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Golfing in Spain

By Mr Grumpy - Wed 6th Oct 2010

I think that it was Bob Hope who said that 'A game of Golf spoils a good walk'. I know I'm paraphrasing, and to be honest with you I can't really be bothered to spend literally seconds browsing Google to confirm whether I'm right or wrong here – I have such an aversion to all things Golf.

Normally I am apathetic about most things, but on this matter my feeling boils over into a positive distaste.

I can't ever recall feeling this was when I lived in the UK, so it must be something that has crept up on me during the years that I have lived over here in Spain, and I can't for the life in me put my finger on any one reason as to why that would be.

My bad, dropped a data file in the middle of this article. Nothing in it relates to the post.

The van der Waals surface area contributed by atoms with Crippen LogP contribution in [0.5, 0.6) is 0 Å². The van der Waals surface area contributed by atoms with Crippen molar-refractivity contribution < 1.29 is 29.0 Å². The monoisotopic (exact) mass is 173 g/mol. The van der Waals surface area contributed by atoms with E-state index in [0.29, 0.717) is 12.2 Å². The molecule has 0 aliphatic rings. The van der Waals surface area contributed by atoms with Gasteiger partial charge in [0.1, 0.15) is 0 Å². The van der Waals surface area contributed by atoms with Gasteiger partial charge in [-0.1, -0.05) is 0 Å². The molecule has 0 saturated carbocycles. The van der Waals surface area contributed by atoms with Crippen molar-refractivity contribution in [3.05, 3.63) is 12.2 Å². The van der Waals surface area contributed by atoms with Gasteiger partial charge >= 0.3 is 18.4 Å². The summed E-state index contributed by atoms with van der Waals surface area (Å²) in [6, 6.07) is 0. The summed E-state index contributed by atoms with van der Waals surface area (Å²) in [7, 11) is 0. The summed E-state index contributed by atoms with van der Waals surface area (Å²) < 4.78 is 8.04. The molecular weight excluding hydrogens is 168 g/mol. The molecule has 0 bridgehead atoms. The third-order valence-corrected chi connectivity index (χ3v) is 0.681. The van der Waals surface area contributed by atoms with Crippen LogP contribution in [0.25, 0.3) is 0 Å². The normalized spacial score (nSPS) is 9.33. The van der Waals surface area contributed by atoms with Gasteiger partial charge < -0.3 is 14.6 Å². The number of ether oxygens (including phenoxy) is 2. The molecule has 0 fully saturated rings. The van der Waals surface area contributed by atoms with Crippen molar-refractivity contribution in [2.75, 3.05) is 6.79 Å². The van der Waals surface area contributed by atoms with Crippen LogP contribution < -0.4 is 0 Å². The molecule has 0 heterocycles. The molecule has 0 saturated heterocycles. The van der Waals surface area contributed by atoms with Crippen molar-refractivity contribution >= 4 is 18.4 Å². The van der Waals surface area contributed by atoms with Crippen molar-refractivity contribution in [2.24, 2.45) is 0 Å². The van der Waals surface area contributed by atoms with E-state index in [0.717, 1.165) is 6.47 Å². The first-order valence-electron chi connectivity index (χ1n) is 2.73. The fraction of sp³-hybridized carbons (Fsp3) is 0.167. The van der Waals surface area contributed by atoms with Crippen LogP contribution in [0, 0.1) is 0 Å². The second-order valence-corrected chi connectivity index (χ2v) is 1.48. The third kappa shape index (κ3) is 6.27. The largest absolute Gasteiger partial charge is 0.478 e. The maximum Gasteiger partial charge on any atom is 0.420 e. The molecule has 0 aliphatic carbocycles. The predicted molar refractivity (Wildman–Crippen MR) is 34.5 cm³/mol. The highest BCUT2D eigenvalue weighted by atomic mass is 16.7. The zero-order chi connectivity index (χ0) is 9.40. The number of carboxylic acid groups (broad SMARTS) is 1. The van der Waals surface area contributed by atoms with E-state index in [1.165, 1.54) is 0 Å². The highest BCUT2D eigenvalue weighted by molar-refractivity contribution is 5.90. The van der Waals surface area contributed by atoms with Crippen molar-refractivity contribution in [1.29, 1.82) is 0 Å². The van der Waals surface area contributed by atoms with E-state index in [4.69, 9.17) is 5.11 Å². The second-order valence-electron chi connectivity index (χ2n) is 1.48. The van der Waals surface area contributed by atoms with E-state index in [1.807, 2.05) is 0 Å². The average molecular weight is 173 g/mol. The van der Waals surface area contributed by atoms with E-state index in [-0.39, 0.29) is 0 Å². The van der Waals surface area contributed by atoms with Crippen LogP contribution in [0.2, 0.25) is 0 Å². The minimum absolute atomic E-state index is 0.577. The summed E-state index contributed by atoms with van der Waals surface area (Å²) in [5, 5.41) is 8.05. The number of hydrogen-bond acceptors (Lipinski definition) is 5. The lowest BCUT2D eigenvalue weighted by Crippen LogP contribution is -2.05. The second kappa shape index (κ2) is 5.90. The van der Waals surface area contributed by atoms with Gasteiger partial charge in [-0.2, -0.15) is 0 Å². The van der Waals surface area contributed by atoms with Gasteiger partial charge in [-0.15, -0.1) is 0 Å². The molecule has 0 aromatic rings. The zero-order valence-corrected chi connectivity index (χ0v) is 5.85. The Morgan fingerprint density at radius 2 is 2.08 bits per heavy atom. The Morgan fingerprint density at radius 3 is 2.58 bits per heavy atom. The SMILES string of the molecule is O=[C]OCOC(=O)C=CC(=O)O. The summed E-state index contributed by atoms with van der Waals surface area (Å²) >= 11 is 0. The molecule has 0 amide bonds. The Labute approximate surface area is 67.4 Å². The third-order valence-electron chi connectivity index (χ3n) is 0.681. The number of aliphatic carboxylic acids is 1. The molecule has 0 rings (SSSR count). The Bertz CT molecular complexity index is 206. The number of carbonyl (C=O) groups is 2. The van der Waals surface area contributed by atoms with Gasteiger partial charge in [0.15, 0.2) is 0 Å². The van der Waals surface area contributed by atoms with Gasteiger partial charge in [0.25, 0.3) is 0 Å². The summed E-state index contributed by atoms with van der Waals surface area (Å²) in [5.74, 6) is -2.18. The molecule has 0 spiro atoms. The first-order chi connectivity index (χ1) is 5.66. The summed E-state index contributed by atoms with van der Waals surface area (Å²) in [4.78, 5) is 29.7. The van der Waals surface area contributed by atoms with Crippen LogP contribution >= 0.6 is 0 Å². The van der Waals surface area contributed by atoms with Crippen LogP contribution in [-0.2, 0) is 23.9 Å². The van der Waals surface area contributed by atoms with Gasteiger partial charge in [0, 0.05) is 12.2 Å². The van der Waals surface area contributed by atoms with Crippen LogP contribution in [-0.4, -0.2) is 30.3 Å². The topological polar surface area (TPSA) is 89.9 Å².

One of our local expat radio stations even has a full Saturday morning dedicated to talking about Golf ! - A whole morning discussing 'who wore what pastel coloured Lyle and Scott jumper' or 'who had the most ridiculous baggy checked golf pants on' during the previous day's play I shouldn't wonder.

Even one of the local Newspapers has a full double page spread on the 'sport' (for the sake of argument, let's call it a sport – personally I don't think any pastime where you don fancy dress and drive around a field in what I can only term an Invalid carriage warrants the name).

I am also shocked at the money involved in the 'Sport' – not for professionals, but for everyday players. A few hundred quid a year to become a member of a club, followed by Green fees and then 50 quid or so just to whack a couple of balls about on a bit of grass. I honestly don't get it.

So do they charge these fees because they can ? Because they know that there are corporations out there who honestly believe that the old rumour that 'more business is completed on the golf course than in the boardroom' ? - Yeah ? - well how about getting your ar** out of your golf buggy once in a while and back in the boardroom so you can conduct your business where it belongs then ?